Banco Sabadell shares, which celebrated the potential merger with BBVA after the start of the talks was known eleven days ago, this Friday corrected their value on the stock market after the breakdown of the negotiations between the two financial institutions. Sabadell set a first price this Friday at 0.33 euros, which represented a sharp fall of 18%. It even reached 20%. As the session progressed, these strong falls were partially moderated, down to 13.58%, to 0.347 euros. However, it is Sabadell’s biggest drop since March 12.
For its part, BBVA shares that started the day slightly lower, rose strongly at the end, by 4.99%, to 3.958 euros, being the most bullish of the Spanish selective. The rest of the sector registered a mixed trend. On the one hand, Bankinter and Bankia accompanied Sabadell on the side of the falls – although in no case did they reach 1% – while Santander and CaixaBank advanced positions.
The Sabadell share had already corrected since it touched 0.45 euros last week. Onur Genç’s statements indicating that they would not buy the Catalan entity at any price punished the price, which on Thursday deepened the correction with a 5% decrease. Nothing to do with the meteoric rise of Monday 16. Although the negotiations were announced that day at the close of the market, the entity advanced 24.6%, followed by 6.75% the following day. Despite the sharp decline on Friday, the Sabadell revalued 32.7% in November.
In the case of BBVA, the reaction was twofold, to the extent that on Monday, November 16, the entity announced the sale of the subsidiary in the United States for 9.7 billion. It rose 15.25% that day, but the following day it corrected 4.4%. However, it has regained ground and this Friday closed at levels that had not been registered since February, when the pandemic began to sink the world stock markets.
The rating agency Standard & Poor’s considered this Friday that the breakdown of negotiations between BBVA and Banco Sabadell on their merger is “bad news” for the Spanish banking system, since it needs consolidation to improve its efficiency.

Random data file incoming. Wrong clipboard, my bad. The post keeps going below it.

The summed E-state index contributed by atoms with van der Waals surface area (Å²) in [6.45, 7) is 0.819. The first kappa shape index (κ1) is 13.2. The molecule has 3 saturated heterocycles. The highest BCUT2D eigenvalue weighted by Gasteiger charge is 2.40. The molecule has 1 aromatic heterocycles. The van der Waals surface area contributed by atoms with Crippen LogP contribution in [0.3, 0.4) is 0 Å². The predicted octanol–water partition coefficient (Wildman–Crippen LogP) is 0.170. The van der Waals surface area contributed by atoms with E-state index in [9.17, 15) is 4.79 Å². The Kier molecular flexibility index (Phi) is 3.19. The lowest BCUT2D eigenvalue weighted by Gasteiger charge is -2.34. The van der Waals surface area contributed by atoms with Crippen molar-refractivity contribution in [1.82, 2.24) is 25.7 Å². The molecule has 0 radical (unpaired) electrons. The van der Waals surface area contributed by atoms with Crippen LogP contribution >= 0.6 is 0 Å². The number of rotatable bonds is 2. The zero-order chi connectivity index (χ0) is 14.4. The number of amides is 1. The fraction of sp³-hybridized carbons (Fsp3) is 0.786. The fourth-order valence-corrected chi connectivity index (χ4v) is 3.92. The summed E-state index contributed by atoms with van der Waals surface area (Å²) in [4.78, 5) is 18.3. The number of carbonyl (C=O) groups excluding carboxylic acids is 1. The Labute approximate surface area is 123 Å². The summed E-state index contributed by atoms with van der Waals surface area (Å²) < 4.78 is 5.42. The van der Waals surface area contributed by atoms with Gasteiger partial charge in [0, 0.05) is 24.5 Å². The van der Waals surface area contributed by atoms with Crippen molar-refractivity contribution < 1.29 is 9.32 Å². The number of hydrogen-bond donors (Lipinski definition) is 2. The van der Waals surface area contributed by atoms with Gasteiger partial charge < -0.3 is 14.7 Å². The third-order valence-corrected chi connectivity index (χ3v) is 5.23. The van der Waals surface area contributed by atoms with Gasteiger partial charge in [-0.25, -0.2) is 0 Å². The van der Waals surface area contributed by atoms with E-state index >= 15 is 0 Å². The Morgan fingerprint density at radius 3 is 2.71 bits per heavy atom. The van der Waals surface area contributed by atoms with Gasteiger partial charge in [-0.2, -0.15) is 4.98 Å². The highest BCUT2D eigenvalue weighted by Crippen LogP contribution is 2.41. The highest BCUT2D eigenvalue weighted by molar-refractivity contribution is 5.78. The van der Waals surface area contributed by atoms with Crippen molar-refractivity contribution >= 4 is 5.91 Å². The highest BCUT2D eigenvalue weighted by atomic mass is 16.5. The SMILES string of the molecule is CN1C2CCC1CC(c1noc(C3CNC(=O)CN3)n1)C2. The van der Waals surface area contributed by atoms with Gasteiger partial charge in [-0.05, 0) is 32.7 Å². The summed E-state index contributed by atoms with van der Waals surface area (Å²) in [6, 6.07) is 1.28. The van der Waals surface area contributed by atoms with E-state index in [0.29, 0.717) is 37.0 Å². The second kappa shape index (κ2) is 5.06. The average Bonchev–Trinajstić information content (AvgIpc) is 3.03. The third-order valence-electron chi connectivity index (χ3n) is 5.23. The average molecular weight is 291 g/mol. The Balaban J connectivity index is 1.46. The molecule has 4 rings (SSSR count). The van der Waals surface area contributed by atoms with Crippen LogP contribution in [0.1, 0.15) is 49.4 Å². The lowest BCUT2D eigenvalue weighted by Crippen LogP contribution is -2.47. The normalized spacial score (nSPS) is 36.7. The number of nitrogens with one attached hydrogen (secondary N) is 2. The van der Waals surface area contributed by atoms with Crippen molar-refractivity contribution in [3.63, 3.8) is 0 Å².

The risk rating agency underlined in a report published this Friday that the dismissal of its possible merger due to the disagreement in the price “raises the uncertainties about the next strategic movements of the banks.”
In this sense, S&P warned that Sabadell will continue to have problems improving its profitability, which is under “increasing pressure” due to the impact of Covid-19, since credit provisions have added to existing risks for revenues.
Despite the Catalan bank’s decision to restructure its business to reduce its number of offices and its staff and accelerate the digitization of its business model, S&P believes that the benefits of these actions will not be noticeable in the short term, which is why concerns of investors on the bank’s ability to raise its profitability will persist, affecting the share price.
Furthermore, for the agency, the possible sale of TSB “would mean acknowledging that the bank’s international expansion in the UK has been unsuccessful.”
Although the transaction could “strengthen” the bank’s capital position, S&P believes there is uncertainty about how much value Sabadell will be able to extract from the sale.